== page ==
P3 describe the main features of the chosen scripting language and outline some typical uses

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P3 describe the main features of the chosen scripting language and
outline some typical uses

JavaScript is a powerful, complicated computer language. A good example of one of
its

applications is

Google Maps
.

The primary advantage to JavaScript
centres

on

the web browser,
so

produce
s

the same results
on all platforms supported by the browser.
It will

run on Linux, Windows and the Mac OS. With
the growth of numerous javascript libraries it is now easier to navigate a document, select DOM
elements, create an
imations, handle events, and develop Ajax applications. JavaScript is really
the only cross platform technology that is both free and
universally

adopted.

JavaScript is a very easy language to start programming with. All you need is a text editor and a
web

browser to get started.

Getting started with JavaScript is very easy. You don't have to have complicated development
programs installed. You don't have to know how to use a shell
,

program Make or use a compiler.
JavaScript is interpreted by your web brows
er. All you have to do is save your program as a text
file and then open it up in your web browser.


Example: Catching a mouse click

'Mouse' events are a subset of the total events issued by a web browser in response to user
actions. The following is a lis
t of the events in response to a user's mouse action:



Click
-

issued when a user clicks the mouse



DblClick
-

issued when a user double
-
clicks the mouse



MouseDown
-

issued when a user depresses a mouse button (the first half of a click)



MouseUp

-

issued when a user releases a mouse button (the second half of a click)



MouseOut
-

issued when the mouse pointer leaves the graphical bounds of the object



MouseOver
-

issued when the mouse pointer enters the graphical bounds of the object



MouseMove
-

is
sued when the mouse pointer moves while within the graphical bounds of the
object



ContextMenu
-

issued when the user clicks using the right mouse button

The simplest method for capturing these events, to register event handlers
-

using HTML
-

is to
specify

the individual events as attributes for
the

element. Example:


<span onclick="alert ('Hello World!');">Click Here</span>

The JavaScript code to execute can be inlined as the attribute value or you can call a function
which has been defined in a <script>
block within the HTML page:

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<script type="text/javascript">



function onclick_callback ()


{



alert ("Hello, World!");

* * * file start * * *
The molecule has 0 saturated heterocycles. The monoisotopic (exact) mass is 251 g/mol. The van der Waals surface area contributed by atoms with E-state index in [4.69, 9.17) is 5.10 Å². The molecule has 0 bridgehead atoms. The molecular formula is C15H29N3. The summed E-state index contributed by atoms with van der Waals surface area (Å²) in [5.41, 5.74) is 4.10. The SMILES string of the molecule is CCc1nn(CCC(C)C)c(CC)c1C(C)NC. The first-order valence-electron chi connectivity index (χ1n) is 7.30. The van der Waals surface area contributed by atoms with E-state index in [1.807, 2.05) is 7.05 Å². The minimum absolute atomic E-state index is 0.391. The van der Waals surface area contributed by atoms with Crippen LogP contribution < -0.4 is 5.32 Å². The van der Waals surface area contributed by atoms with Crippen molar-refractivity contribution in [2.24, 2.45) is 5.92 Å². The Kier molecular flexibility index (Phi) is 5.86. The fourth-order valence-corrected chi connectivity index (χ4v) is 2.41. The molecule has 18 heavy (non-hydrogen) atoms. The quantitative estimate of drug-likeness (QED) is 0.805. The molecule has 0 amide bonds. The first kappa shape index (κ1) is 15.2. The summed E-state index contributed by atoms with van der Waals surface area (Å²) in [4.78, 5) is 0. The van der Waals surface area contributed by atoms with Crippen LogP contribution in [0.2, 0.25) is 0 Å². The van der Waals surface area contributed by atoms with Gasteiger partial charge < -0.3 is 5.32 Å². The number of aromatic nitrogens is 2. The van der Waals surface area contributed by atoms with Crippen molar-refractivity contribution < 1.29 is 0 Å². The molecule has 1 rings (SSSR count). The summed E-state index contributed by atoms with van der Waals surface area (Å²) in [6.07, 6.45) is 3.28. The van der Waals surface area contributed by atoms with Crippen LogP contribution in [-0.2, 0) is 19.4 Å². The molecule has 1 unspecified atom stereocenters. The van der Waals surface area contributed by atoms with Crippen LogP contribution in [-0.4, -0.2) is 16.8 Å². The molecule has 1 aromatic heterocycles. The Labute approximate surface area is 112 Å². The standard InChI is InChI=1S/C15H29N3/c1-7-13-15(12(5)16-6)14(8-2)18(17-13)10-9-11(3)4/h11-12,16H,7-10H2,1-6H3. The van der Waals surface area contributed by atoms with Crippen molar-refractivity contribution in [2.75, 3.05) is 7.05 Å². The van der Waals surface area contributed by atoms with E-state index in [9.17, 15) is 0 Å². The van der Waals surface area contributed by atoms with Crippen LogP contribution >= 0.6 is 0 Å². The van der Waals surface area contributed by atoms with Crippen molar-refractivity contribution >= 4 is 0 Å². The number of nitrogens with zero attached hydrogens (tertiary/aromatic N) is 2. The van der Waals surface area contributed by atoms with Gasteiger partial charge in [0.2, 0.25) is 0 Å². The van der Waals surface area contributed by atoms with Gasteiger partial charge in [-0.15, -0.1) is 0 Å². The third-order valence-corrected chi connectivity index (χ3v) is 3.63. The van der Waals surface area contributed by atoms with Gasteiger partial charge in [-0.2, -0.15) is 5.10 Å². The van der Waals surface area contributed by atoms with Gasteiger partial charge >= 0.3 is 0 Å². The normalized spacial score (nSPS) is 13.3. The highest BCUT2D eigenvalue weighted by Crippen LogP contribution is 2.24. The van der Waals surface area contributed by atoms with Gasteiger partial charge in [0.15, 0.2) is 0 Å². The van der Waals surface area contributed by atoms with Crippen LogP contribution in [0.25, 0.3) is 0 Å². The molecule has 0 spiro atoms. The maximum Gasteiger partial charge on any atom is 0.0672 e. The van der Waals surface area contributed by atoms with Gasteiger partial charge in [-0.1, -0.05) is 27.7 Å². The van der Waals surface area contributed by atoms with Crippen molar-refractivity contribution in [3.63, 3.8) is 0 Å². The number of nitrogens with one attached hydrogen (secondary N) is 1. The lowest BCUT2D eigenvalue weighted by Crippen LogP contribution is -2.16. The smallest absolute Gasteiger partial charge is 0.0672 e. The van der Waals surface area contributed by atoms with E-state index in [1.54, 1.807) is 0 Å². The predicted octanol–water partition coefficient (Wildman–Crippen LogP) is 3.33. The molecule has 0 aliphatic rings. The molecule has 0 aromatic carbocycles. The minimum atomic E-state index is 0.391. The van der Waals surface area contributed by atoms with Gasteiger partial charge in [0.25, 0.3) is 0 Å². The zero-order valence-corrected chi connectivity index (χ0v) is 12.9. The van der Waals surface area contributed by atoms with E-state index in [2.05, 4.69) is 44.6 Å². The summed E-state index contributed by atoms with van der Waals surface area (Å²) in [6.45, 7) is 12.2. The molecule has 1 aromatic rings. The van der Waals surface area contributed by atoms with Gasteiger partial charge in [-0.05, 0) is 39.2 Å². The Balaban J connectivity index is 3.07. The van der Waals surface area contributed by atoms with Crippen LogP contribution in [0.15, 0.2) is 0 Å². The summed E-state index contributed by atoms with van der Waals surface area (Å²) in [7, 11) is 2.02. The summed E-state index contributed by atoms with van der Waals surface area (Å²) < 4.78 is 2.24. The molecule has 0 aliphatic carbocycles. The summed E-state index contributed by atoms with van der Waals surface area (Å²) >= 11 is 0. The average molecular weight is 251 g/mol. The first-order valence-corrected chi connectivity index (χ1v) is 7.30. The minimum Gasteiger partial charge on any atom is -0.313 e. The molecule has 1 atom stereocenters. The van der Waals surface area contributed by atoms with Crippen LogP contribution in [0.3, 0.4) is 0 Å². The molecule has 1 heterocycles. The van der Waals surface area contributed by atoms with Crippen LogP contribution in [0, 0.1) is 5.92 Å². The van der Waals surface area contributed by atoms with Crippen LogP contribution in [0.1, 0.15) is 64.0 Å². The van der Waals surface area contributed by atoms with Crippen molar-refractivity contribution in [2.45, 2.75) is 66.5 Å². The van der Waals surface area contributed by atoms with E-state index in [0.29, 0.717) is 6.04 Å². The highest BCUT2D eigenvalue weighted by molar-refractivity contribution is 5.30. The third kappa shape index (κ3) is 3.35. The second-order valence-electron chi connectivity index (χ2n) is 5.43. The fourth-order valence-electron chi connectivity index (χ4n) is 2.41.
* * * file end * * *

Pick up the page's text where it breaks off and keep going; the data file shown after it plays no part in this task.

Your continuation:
}

</script>

<span onclick="onclick_callback();">Click Here</span>

Additionally, the event object which is issued can be captured
and referenced; providing the
developer with access to specifics about the event such as which object received the event, the
event's type, and which mouse button was clicked. Using the inline example again:

<script type="text/javascript">



function
onclick_callback(event)



{


var eType = event.type;



/* the following is for compatability */



/* Moz populates the target property of the event object */



/* IE populates the srcElement property */



var eTarget = event.target || event.srcE
lement;




alert ("Captured Event (type="+ eType +", target="+ eTarget);



}

</script>

<span onclick="onclick_callback(event);">Click Here</span>

Uses

This script will find the date from the user’s computer and display it

<script language="JavaScript">

<!
--

function makeArray() {

for (i = 0; i<makeArray.arguments.length; i++)

this[i + 1] = makeArray.arguments[i];

}

var months = new
makeArray('January','February','March','April','May','June',
'July','August','September','October','November','December');

v
ar date = new Date();

var day = date.getDate();

var month = date.getMonth() + 1;

var yy = date.getYear();

var year = (yy < 1000) ? yy + 1900 : yy;

document.write(day + " " + months[month] + " " + year);

//
--
>

</script>


This will display a welcome message
depending on the time:


<script language=javascript>

<!
--

function greeting() {

Now = new Date()

Hour = Now.getHours();

if (Hour < 5)

msg ="We don't get many visitors at this time of night!"

else if(Hour <12)

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msg ="Good morning!"

else if(Hour < 18)

msg

="Good afternoon!"

else if (Hour < 24)

msg ="Good evening
-

looks like you're working late again!"

return( msg )

}

document.write(greeting())

//
--
>

</script>